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Orbiter Radio Science

NSSDCA ID: 1975-083A-04

Mission Name: Viking 2 Orbiter
Principal Investigator:Dr. William H. Michael, Jr.

Description

There are four distinct sets of Viking radio science data, three using orbiter data and one primarily using lander data with calibrations from orbiter data. The orbiter tracking data, obtained from the two-way, orbiter-earth S-band and X-band radio links, consist of Doppler frequencies and time-of-flight range measurements. These determined the position and motion of the orbiters, and can be used to study the Mars gravitational field, the plasma in interplanetary space, and the structure of the solar corona when the spacecraft was on the opposite side of the sun. The occultation data were obtained from these same radio links by analog recording of the signal when a spacecraft was passing into or out of occultation with Mars. The data can be used to produce altitude profiles of the temperature, density, and pressure of the atmosphere (including the ionosphere) and to measure the radius of the planet using a large number of surface points. The surface properties aspect of this investigation utilized the UHF (381 MHz) signal on which the landers transmitted data to the orbiters. At the beginning or end of a data transmission session, when the orbiter was near the lander's horizon, the strength of the received signal was recorded as a function of time. These signal "fading patterns," resulting from interaction of the radio waves with the Martian surface, contain information about the physical properties of the surface near the landers. The lander tracking data from the two-way direct lander-earth S-band links permit determination of the location of the landers and studies of the motion of the planet.

Alternate Names

  • Viking2Orbiter/OrbiterRadioScience
  • urn:nasa:pds:context:instrument:rss.vo2

Disciplines

  • Planetary Science: Atmospheres
  • Planetary Science: Geology and Geophysics

Additional Information

Questions and comments about this experiment can be directed to: Dr. David R. Williams

 

Personnel

NameRoleOriginal AffiliationE-mail
Dr. William H. Michael, Jr.Team LeaderNASA Langley Research Center
Dr. Irwin I. ShapiroTeam MemberMassachusetts Institute of Technologyishapiro@cfa.harvard.edu
Prof. G. Leonard TylerTeam MemberStanford Universitylen@nova.stanford.edu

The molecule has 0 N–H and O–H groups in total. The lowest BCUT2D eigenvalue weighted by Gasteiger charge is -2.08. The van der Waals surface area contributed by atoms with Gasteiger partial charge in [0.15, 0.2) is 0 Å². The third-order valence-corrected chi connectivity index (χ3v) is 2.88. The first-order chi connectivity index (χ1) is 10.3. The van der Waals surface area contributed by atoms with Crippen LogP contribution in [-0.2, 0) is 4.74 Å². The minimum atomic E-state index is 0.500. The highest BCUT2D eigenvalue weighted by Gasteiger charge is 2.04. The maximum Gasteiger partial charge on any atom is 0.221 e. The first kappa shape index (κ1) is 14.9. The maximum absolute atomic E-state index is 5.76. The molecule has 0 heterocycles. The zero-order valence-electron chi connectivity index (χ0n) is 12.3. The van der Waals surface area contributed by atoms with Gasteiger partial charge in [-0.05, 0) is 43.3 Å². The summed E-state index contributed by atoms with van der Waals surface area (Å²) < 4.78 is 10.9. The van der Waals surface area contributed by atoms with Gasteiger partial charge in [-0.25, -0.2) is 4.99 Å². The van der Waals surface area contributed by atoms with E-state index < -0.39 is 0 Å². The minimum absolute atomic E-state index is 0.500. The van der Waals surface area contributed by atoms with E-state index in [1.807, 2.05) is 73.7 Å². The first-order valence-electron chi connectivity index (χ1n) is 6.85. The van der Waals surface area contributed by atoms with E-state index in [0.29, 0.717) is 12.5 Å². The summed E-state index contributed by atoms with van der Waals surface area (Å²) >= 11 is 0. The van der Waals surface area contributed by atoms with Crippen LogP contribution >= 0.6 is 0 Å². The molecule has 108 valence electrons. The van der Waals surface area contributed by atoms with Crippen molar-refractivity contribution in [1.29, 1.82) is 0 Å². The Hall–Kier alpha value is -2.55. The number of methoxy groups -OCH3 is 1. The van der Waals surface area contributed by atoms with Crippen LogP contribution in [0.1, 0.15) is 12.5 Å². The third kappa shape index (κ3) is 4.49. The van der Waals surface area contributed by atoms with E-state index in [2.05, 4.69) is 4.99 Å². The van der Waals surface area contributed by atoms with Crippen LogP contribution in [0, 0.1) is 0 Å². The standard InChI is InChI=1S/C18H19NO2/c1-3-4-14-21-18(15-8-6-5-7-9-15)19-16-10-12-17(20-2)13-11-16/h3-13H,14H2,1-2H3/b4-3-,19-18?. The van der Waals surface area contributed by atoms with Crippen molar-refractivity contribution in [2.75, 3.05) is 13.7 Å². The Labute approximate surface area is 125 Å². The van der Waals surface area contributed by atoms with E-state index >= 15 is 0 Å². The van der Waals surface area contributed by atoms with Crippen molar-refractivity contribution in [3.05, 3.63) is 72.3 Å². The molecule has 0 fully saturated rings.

Mr. Dan L. CainTeam MemberNASA Jet Propulsion Laboratory
Dr. Mario D. GrossiTeam MemberRaytheon Corporationmgrossi@cfa.harvard.edu
Dr. Joseph P. BrenkleTeam MemberNASA Jet Propulsion Laboratory
Dr. Robert H. TolsonTeam MemberNASA Langley Research Centertolson@gwu.edu
Dr. J. G. DaviesTeam MemberUniversity of Manchester
Dr. Charles T. StelzriedTeam MemberNASA Jet Propulsion Laboratoryctsteltzr@mailhost4.jpl.nasa.gov
Dr. George H. BornTeam MemberNASA Jet Propulsion Laboratorygeorgeb@colorado.edu
Dr. Robert D. ReasenbergTeam MemberMassachusetts Institute of Technologyrreasenberg@cfa.harvard.edu
Dr. Gunnar F. LindalTeam MemberNASA Jet Propulsion Laboratory

Selected References

  • Michael, W. H., Jr., et al., Radio science experiments - The Viking Mars Orbiter and Lander, Icarus, 16, 57-73, doi:10.1016/0019-1035(72)90137-6, Feb. 1972.
  • Michael, W. H., Jr., et al., Viking Lander location and spin axis of Mars determination from radio tracking data, Science, 193, 803, doi:10.1126/science.193.4255.803, Aug. 1976.
  • Sjogren, W. L., Mars gravity - high resolution results from Viking Orbiter 2, Science, 203, No. 4384, 1006-1010, doi:10.1126/science.203.4384.1006, Mar. 1979.
  • Simpson, R. A., et al., Viking bistatic radar observations of the Hellas basin on Mars - preliminary results, Science, 203, No. 4375, 45-46, doi:10.1126/science.203.4375.45, Jan. 1979.
  • Michael, W. H., Jr., et al., The Viking radio science investigations, J. Geophys. Res., 82, No. 28, 4293-4295, doi:10.1029/JS082i028p04293, Sept. 1977.
  • Simpson, R. A., et al., Viking bistatic radar experiment: Summary of results in near-equatorial regions, J. Geophys. Res., 89, No. B12, 10385-10404, doi:10.1029/JB089iB12p10385, Nov. 1984.
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